Turkish President Tayyip Erdogan and French President Emmanuel Macron Photograph:( Agencies )
The Grey Wolves are seen as a wing of a party allied to Turkish President Recep Tayyip Erdogan, who has been feuding with French President Emmanuel Macron on a number of geopolitical flashpoints and recently also France's fight against radical Islam
France on Wednesday announced the disbandment of Turkish ultra-nationalist group Grey Wolves for inciting ''hatred''.
The cabinet decision came after a memorial centre to mass killings of Armenians during World War I was defaced at the weekend with graffiti including the name of the Grey Wolves.
Interior Minister Gerald Darmanin said in a tweet announcing the group's dissolution that it "incites discrimination and hatred and is implicated in violent actions".
The Grey Wolves are seen as a wing of a party allied to Turkish President Recep Tayyip Erdogan, who has been feuding with French President Emmanuel Macron on a number of geopolitical flashpoints and recently also France's fight against radical Islam.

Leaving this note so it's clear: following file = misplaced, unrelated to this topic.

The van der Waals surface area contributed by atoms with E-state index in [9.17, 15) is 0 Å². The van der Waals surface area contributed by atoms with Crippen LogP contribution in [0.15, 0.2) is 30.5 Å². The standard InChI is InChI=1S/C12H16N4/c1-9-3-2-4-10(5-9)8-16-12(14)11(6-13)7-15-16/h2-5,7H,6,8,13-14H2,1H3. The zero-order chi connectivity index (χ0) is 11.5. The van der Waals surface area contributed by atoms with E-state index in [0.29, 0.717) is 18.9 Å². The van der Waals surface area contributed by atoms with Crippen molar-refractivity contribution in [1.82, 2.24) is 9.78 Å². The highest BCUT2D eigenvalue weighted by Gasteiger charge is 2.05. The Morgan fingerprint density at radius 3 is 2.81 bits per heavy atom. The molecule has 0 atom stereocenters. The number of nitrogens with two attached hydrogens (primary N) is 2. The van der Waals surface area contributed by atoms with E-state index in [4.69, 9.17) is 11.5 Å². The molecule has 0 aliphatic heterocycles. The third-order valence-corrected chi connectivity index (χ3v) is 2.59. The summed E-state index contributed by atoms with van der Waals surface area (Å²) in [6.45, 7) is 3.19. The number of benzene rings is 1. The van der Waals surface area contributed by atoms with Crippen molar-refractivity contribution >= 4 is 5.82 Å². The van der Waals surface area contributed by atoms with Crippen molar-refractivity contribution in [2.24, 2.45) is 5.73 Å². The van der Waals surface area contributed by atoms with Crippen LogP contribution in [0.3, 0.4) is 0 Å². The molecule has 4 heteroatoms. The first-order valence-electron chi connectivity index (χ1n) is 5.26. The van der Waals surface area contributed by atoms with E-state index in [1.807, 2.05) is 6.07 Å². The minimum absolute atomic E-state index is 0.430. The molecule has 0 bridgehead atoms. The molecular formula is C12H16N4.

"We stress the need to protect the freedom of assembly and expression of Turks in France... and will respond in the firmest way possible to this decision," the Turkish foreign minister said in a statement.
The weekend's incident and Grey Wolves ban come against a background of sharp tension in France between its Armenian and Turkish communities over the conflict in Nagorno-Karabakh.
Turkey has strongly backed its ally Azerbaijan in the conflict over the region that is part of Azerbaijan but has been controlled by Armenian separatists since a 1990s war as the Soviet Union broke up.
Four people were wounded outside Lyon last week in clashes between suspected Turkish nationalists and Armenians protesting against Azerbaijan's military offensive.
Armenians have long campaigned for the mass killings of their ancestors in the Ottoman Empire from 1915 to be recognised as genocide.
In Turkey, the Grey Wolves are closely linked to the Nationalist Movement Party (MHP) of Devlet Bahceli which is allied with Erdogan's Justice and Development Party (AKP).
Analysts see the MHP as critical to Erdogan's continued domination of Turkey, with the support of Bahceli a key factor behind his victory in 2018's presidential election.
The Grey Wolves are regarded as the militant wing of the MHP and caused havoc on the streets in Turkey during the 1970s and 1980s when its members frequently clashed with leftist activists.